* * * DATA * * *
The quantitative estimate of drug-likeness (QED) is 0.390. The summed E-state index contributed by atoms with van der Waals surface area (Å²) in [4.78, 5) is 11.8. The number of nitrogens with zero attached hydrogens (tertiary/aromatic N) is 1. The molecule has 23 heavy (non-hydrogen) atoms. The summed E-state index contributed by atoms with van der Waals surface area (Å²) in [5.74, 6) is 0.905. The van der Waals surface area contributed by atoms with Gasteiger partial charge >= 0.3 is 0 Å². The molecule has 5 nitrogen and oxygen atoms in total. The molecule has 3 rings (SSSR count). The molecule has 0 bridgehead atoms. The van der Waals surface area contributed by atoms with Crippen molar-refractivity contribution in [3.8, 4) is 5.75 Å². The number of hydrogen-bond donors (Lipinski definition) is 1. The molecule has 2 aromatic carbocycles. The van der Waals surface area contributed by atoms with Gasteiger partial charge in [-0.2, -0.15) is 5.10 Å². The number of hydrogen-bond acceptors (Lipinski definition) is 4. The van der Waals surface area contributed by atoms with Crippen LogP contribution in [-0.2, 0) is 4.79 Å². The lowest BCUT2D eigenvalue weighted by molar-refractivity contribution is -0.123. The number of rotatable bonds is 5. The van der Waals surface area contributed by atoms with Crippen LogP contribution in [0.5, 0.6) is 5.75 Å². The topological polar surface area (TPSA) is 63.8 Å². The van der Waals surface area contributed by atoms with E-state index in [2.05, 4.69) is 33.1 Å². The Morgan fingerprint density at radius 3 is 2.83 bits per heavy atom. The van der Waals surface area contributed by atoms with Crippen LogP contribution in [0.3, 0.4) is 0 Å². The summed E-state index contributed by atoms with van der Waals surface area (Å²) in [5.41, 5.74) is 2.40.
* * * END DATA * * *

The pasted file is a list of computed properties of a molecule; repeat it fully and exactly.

The quantitative estimate of drug-likeness (QED) is 0.390. The summed E-state index contributed by atoms with van der Waals surface area (Å²) in [4.78, 5) is 11.8. The number of nitrogens with zero attached hydrogens (tertiary/aromatic N) is 1. The molecule has 23 heavy (non-hydrogen) atoms. The summed E-state index contributed by atoms with van der Waals surface area (Å²) in [5.74, 6) is 0.905. The van der Waals surface area contributed by atoms with Gasteiger partial charge >= 0.3 is 0 Å². The molecule has 5 nitrogen and oxygen atoms in total. The molecule has 3 rings (SSSR count). The molecule has 0 bridgehead atoms. The van der Waals surface area contributed by atoms with Crippen molar-refractivity contribution in [3.8, 4) is 5.75 Å². The number of hydrogen-bond donors (Lipinski definition) is 1. The molecule has 2 aromatic carbocycles. The van der Waals surface area contributed by atoms with Gasteiger partial charge in [-0.2, -0.15) is 5.10 Å². The number of hydrogen-bond acceptors (Lipinski definition) is 4. The van der Waals surface area contributed by atoms with Crippen LogP contribution in [-0.2, 0) is 4.79 Å². The lowest BCUT2D eigenvalue weighted by molar-refractivity contribution is -0.123. The number of rotatable bonds is 5. The van der Waals surface area contributed by atoms with Crippen LogP contribution in [0.5, 0.6) is 5.75 Å². The topological polar surface area (TPSA) is 63.8 Å². The van der Waals surface area contributed by atoms with E-state index in [2.05, 4.69) is 33.1 Å². The Morgan fingerprint density at radius 3 is 2.83 bits per heavy atom. The van der Waals surface area contributed by atoms with Crippen LogP contribution in [0.3, 0.4) is 0 Å². The summed E-state index contributed by atoms with van der Waals surface area (Å²) in [5.41, 5.74) is 2.40.